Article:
relations and agency – verbs and doors

by thierry berlemont

agency > agencement (fr.) > agencer (fr.)

organize
arrange
compose
dispose
install
combine
assemble
mount
adjust
fit
adapt
tune
develop
distribute
put in place
edit
revise

verbs describing actions to induce/provoke/make/shape/modify/intensify/attenuate/transform/extend/… ‘relations’ between people, places, spaces and things, in order for them to hold together
and in order to articulate affinities (or aversion) between/from/towards/into/through/… them. A bit like the 6 doors giving the verbs good company.

1. The Pleasures of a Door (Francis Ponge)

Kings never touch a door
It is a joy unknown to them: pushing open whether rudely or kindly one of those great familiar panels, turning to put it back in place – holding a door in one’s embrace.

… The joy of grasping one of those tall barriers to a room by the porcelain knob in its middle: the quick contact which, with forward motion briefly arrested, the eye opens wide, and the whole body adjusts to its new surroundings.

With a friendly hand it is stayed a moment longer before giving it a decided shove and closing oneself in, a condition pleasantly confirmed by the click of the strong but well-oiled lock spring.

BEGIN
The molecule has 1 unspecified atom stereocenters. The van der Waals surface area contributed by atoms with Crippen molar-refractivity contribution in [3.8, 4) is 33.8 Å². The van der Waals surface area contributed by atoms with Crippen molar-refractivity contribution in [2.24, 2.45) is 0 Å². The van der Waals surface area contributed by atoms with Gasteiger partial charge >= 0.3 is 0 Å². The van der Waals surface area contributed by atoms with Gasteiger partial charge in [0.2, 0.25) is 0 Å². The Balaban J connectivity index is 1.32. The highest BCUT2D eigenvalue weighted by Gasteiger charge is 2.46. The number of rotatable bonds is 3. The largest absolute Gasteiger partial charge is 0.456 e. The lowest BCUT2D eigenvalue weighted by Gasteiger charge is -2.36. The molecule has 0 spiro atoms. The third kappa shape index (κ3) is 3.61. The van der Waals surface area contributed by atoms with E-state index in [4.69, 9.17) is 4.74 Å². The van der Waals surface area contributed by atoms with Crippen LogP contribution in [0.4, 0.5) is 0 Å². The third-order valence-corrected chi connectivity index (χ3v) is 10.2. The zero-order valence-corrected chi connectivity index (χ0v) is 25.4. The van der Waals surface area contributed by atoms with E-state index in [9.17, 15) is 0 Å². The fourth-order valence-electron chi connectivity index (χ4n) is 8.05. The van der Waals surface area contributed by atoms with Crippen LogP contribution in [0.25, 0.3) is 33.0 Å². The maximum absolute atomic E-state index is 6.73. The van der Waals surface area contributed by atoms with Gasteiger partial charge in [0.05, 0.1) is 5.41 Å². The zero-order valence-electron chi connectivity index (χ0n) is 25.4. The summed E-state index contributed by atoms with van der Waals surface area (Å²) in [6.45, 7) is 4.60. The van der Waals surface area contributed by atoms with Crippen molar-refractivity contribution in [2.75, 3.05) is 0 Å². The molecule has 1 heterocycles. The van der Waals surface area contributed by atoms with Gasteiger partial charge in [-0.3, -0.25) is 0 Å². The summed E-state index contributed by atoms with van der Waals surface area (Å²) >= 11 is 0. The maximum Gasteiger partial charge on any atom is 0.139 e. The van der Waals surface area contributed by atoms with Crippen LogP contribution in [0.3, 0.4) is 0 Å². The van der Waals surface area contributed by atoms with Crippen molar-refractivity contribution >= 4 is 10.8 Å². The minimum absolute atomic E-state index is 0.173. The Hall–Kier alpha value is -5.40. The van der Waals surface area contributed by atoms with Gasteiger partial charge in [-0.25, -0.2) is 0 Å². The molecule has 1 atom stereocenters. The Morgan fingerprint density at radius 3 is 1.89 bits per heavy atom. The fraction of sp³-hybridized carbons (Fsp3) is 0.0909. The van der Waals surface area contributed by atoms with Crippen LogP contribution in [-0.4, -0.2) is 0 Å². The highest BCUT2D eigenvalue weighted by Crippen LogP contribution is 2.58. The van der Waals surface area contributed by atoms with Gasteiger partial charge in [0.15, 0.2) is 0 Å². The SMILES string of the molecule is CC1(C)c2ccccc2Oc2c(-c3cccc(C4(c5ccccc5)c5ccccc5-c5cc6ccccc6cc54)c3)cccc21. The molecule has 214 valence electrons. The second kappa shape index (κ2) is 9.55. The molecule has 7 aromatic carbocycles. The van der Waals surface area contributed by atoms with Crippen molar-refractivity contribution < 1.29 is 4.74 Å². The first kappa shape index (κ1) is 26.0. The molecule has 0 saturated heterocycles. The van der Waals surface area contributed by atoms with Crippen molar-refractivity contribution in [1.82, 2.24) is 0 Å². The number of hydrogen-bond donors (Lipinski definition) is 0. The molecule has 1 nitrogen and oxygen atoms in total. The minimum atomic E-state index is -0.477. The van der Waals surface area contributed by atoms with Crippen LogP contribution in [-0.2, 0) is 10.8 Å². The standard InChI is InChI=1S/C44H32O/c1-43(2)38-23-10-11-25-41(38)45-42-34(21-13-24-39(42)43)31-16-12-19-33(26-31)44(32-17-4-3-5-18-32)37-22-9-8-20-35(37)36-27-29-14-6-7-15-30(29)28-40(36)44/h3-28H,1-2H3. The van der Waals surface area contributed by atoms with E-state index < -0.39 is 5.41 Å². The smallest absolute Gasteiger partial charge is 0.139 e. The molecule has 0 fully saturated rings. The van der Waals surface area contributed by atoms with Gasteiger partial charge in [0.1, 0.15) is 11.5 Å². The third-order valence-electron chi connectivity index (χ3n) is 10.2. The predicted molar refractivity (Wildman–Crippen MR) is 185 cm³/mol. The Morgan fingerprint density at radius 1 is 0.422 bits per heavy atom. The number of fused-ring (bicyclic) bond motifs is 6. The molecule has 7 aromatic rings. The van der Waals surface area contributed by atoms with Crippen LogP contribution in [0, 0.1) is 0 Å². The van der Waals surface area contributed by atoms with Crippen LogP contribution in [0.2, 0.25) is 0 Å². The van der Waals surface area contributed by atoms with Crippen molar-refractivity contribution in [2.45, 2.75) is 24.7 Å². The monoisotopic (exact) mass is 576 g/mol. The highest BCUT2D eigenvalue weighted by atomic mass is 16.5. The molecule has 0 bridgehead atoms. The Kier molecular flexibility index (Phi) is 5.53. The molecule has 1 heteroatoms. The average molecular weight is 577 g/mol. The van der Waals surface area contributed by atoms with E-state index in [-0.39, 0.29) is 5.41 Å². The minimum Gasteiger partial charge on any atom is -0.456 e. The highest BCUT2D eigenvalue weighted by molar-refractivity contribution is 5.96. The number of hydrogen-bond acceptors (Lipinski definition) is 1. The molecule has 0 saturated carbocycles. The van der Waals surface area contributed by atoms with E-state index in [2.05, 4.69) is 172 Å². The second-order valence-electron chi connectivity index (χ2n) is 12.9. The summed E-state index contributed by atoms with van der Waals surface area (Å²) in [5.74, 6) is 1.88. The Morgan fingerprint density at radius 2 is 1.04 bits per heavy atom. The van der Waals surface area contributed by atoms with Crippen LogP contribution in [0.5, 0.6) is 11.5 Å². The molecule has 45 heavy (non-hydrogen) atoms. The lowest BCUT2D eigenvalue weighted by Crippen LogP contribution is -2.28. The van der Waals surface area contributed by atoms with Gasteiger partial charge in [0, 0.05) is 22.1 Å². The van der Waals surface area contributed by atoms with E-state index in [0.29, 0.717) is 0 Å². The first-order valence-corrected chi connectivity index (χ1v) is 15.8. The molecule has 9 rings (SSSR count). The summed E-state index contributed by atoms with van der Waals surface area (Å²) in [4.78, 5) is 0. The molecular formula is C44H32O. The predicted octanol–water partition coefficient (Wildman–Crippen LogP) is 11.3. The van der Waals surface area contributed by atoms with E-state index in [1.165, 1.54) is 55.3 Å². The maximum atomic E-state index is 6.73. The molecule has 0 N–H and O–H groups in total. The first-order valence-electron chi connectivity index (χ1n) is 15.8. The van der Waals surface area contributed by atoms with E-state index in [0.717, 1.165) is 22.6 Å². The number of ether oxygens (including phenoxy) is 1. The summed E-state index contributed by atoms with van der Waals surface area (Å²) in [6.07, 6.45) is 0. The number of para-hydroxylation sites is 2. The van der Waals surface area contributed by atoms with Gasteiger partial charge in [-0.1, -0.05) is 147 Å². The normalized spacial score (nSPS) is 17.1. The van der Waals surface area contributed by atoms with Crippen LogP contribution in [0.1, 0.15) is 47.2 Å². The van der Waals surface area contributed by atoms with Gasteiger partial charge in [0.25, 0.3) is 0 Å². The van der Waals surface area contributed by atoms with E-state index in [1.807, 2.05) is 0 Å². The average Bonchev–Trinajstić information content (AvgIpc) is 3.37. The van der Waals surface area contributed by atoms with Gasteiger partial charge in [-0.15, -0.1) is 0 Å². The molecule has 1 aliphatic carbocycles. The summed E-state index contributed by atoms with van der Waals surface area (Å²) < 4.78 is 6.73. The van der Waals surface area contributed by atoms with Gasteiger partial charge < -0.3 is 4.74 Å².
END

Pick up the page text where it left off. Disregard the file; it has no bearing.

(from The Nature of Things, Red Dust New York 2011)

_

2. Doors (Georges Perec)

We protect ourselves, we barricade ourselves in. Doors stop and separate.
The door breaks space in two, splits it, prevents osmosis, imposes a partition. On one side, me and my place, the private, the domestic (a space overfilled with my possessions: my bed, my carpet, my table, my typewriter, my books, my odd copies of the Nouvelle Revue Française); on the other side, other people, the world, the public, politics. You can’t simply let yourself slide from one into the other, can’t pass from one to the other. You have to have the password, have to cross the threshold, have to show your credentials, have to communicate, just as the prisoner communicates with the world outside.